NSSF beats inflation in member interest offer

Income from the fund’s investments shot up 237 per cent to Sh32.7 billion in 2021 up from Sh9.6 billion in the previous year.

In Summary
  • This performance is a positive indicator coming as it does despite the low levels of member contributions.
  • There is no way the assets can disappear or be hidden.
NSSF Building.
NSSF Building.
Image: FILE

The National Social Security Fund (NSSF) in its latest financial statement released this week posted the highest interest offer to its members in eight years.

In the statement for the financial year 2020/2021, the fund posted a 10 per cent to member accounts against the prevailing 8.1 per cent inflation rate.

The global best practice for mandatory participation in pensions is an essential concept of the universal system of Social security and hence the proposal by the current administration.

It emphasizes the importance of adopting a saving culture and incentivised Kenyans that it will match contributions with one shilling for every two shillings voluntarily saved by the informal sector.

This is a practice adopted by Governments in other countries like Rwanda and India.

The Board of Trustees and Management of the Fund welcome this commitment and endorsement from the highest office in the land.

The other initiative of higher savings as proposed by the President will be a boost to local resource mobilisation through a national pension scheme with the view of affordable local borrowing that will ensure the interest thereof comes back to Kenyan savers.

The expensive loans we borrow from the Bretton Woods institutions are resources from pension savings by the Western countries.

Kenya has one of the highest percentages of old age poverty and dependence in the continent.

As the Government puts in place the legislative and policy framework to actualize Article 43 (1e) of the Constitution it is critical to note the fact that out of the 2.6 million active members contributing to NSSF less than 500 thousand have supplementary pension arrangements through occupational or umbrella schemes.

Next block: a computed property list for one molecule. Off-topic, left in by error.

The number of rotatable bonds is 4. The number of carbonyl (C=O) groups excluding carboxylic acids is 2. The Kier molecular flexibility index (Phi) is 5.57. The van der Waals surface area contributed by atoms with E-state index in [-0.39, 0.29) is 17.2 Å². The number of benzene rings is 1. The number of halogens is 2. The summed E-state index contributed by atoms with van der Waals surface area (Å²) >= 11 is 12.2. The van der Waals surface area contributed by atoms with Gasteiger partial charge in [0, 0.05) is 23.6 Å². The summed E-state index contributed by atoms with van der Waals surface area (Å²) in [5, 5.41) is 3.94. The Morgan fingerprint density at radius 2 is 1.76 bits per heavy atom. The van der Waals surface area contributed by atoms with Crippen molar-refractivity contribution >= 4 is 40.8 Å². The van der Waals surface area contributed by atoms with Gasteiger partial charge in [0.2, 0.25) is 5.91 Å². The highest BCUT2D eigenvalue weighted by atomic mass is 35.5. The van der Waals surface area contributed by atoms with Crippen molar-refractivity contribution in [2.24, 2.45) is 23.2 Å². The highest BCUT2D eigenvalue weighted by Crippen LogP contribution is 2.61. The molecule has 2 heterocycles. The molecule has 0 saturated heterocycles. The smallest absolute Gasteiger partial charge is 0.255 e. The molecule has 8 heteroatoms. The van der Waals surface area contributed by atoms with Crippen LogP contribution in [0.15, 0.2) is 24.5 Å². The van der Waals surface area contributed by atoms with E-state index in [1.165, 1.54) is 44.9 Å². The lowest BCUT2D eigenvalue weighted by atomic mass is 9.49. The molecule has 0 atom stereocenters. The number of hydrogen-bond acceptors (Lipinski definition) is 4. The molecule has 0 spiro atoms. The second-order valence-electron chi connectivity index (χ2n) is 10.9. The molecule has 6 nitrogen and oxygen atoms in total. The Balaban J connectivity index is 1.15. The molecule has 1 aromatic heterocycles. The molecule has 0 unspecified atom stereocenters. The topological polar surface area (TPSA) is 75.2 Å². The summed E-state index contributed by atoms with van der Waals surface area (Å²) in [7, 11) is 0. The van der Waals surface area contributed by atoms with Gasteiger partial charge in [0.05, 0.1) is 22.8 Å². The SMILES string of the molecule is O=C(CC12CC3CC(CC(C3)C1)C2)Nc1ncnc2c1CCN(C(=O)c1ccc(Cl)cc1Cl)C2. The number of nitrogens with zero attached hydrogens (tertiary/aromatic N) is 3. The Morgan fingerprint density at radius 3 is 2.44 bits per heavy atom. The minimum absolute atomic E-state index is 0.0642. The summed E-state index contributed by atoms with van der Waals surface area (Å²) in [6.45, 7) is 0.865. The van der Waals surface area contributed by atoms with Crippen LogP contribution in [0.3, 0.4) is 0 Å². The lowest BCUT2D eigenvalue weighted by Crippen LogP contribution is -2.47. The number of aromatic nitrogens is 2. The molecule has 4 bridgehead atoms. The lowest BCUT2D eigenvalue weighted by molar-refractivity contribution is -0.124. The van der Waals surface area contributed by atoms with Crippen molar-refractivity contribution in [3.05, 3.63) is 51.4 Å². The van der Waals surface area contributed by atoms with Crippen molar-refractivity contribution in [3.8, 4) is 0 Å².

This means that almost 2 million members solely depend on NSSF for their pension on retirement.

Social security is not only a basic human right but it is a fundamental means to reduce poverty, and social exclusion as well as enhance social cohesion and economic productivity. Article 43(1)(e) of the Constitution of Kenya 2010 makes social security a right.

Article 21(2) states that the State shall take legislative, policy and other measures including the setting of standards, to achieve the progressive realisation of the rights guaranteed under Article 43.

The NSSF Act No 45 of 2013 is part of the legislative measures that the Government of Kenya used to realise the said Article 21(2).

The journey towards more meaningful contribution rates is a journey that started way back as part of government policy to enhance the levels of domestic savings.

This culminated in the NSSF Act 45 being enacted in 2013. However, some interested parties went to court immediately blocking the new rates, the case culminated in the adverse judgment passed on September 19.

The NSSF released its financial statement for the year ending 2020/2021, despite the effects of the Covid-19 pandemic during the financial period under review.

It declared the highest return to its members since 2014 when it paid its members 12.5  per cent which was a significant increase from the seven per cent interest the fund had paid over prior years.